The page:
Doubts about Europe’s ability to fight Covid-19

Doubts about Europe's ability to fight Covid-19 2

On March 6, European Union (EU) health ministers held an emergency meeting in Brussels, Belgium, to discuss how to respond to Covid-19, in the context that the number of nCoV infections in the EU has increased by more than 5,500 in more than two years.

Observers say that anti-epidemic measures in Europe so far have not been truly effective.

Medical staff in protective clothing at a hospital in the city of Brescia, northern Italy.

Czech Health Minister Adam Vojtech said the shortage of masks, protective equipment and disinfectants was a `really worrying` problem.

Thierry Breton, the EU commissioner in charge of the internal market, last week issued a statement asking member states to provide an assessment of the impact of the epidemic on supply chains once a month.

Europe could also face drug shortages as large quantities of pharmaceuticals are imported from China and India, John Ryan, the EC’s┬áDirector of Public Health, warned on March 5, less than 24

Many European countries actually fell into a shortage of drugs even before the outbreak, especially respiratory drugs, according to a report by the EU Pharmaceutical Association (PGEU).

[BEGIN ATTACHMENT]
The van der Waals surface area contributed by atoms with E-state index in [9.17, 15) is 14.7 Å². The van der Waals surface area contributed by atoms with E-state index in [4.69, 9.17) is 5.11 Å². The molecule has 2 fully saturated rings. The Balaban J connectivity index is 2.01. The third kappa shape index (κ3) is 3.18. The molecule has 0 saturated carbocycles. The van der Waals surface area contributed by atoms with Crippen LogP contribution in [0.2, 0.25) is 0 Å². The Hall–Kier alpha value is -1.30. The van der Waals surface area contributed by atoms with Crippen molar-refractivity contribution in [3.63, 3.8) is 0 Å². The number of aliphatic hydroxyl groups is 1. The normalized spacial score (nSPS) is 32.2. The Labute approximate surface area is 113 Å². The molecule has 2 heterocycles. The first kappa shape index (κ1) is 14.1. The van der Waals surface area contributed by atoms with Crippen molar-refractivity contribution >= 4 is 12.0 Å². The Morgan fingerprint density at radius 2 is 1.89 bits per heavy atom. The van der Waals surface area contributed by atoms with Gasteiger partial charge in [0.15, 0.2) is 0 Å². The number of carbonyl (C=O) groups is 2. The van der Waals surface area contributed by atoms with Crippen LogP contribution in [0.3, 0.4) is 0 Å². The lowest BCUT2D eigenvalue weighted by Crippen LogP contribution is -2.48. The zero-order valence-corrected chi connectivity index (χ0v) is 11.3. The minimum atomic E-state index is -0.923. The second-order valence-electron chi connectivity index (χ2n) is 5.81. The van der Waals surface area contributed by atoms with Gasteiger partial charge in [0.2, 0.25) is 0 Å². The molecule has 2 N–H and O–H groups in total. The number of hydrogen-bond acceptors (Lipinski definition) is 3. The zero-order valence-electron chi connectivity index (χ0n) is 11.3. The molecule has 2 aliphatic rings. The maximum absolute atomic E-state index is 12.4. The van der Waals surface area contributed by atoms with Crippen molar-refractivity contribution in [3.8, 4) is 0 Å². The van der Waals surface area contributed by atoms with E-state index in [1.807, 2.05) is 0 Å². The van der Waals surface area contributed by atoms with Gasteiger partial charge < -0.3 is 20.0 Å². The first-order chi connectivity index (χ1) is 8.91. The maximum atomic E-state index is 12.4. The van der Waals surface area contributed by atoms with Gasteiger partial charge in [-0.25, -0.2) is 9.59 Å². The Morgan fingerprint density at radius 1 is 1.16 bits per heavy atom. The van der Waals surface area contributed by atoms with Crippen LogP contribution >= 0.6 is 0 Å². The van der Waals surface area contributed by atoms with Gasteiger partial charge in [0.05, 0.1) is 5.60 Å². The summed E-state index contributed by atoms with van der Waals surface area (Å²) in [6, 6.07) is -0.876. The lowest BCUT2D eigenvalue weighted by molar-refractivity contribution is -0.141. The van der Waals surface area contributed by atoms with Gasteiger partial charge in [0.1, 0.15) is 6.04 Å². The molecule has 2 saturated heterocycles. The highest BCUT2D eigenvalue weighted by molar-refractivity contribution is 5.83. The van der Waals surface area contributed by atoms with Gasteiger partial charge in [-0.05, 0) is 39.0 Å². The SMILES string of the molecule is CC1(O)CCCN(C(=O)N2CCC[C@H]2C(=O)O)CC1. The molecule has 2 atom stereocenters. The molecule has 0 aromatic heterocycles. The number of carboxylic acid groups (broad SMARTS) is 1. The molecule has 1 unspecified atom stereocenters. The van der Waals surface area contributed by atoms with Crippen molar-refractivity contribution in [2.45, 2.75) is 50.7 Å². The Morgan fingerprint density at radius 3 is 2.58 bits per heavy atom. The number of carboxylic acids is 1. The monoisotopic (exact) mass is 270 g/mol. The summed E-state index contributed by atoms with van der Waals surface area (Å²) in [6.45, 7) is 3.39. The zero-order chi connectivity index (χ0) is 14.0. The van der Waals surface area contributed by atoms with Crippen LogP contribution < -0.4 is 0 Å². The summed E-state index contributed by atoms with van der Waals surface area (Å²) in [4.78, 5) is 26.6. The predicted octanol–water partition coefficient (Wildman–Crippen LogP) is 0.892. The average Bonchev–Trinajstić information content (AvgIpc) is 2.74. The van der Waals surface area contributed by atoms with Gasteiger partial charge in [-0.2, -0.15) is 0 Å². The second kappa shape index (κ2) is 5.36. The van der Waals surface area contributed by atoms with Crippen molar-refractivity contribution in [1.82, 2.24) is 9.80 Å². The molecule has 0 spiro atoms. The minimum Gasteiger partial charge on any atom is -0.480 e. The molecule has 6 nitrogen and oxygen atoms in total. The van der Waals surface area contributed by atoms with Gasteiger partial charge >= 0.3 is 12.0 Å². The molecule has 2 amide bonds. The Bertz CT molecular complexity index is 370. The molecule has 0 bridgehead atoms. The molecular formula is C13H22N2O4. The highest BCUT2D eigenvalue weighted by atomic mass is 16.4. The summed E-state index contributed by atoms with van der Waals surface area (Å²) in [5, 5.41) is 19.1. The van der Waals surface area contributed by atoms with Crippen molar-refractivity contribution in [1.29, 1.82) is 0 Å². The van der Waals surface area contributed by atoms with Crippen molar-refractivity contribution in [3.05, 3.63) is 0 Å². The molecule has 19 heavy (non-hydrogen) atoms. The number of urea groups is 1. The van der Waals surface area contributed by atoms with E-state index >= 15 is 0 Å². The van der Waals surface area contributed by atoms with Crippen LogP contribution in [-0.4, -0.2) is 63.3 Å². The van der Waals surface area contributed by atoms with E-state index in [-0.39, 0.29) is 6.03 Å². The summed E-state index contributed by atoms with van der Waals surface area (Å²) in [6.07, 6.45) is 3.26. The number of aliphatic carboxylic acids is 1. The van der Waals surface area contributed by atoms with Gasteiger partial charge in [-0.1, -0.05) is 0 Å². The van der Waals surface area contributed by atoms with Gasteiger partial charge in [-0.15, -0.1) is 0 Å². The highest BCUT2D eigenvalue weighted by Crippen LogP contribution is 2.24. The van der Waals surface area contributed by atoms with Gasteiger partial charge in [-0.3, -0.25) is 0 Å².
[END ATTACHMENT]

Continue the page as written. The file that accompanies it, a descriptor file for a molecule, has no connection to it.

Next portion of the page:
Although the EU is trying to overcome the epidemic, the virus has had a profound impact on the region’s daily activities.

According to experts, if the EU is not fully prepared for the epidemic, this is not entirely the bloc’s fault.

European Commissioner for Health and Food Safety Stella Kyriakides called on the bloc’s members to `share information with the EU and with each other on the measures that have been adopted and planned to be implemented in their countries`.

`We will be better protected if we act together,` she emphasized.

Medical screening measures are also currently inconsistent in Europe.

One of the reasons many European countries do not restrict travel to the countries most affected by the epidemic is because of international legal regulations on how countries respond to epidemics, according to Dr. Osman

Known as the International Health Regulations (IHR), the legal framework is intended to encourage countries to report new risks to international bodies such as the World Health Organization (WHO), who then

`Countries that report early will be protected from travel and trade restrictions and other socioeconomic impacts,` Dar said.

He also added that comparing Europe’s health system with other countries and regions is unfair.

Europe’s strong public health system helps countries in the region cope with risks better than elsewhere, but nCoV has really caught Europe and the world off guard.

`We need to limit the spread of nCoV because the global health system is not ready,` said Dr. Michael Ryan, executive director of the WHO’s Emergency Program.

This is especially true in Italy, where Prime Minister Giuseppe Conte has admitted that a hospital in the northern town of Codogno improperly handled the area’s first case of nCoV infection, contributing to the spread of the virus.

Italy has taken a number of strict measures to contain the virus, including blockading towns in the north and closing schools across the country.

Many other European countries are slowly following suit.

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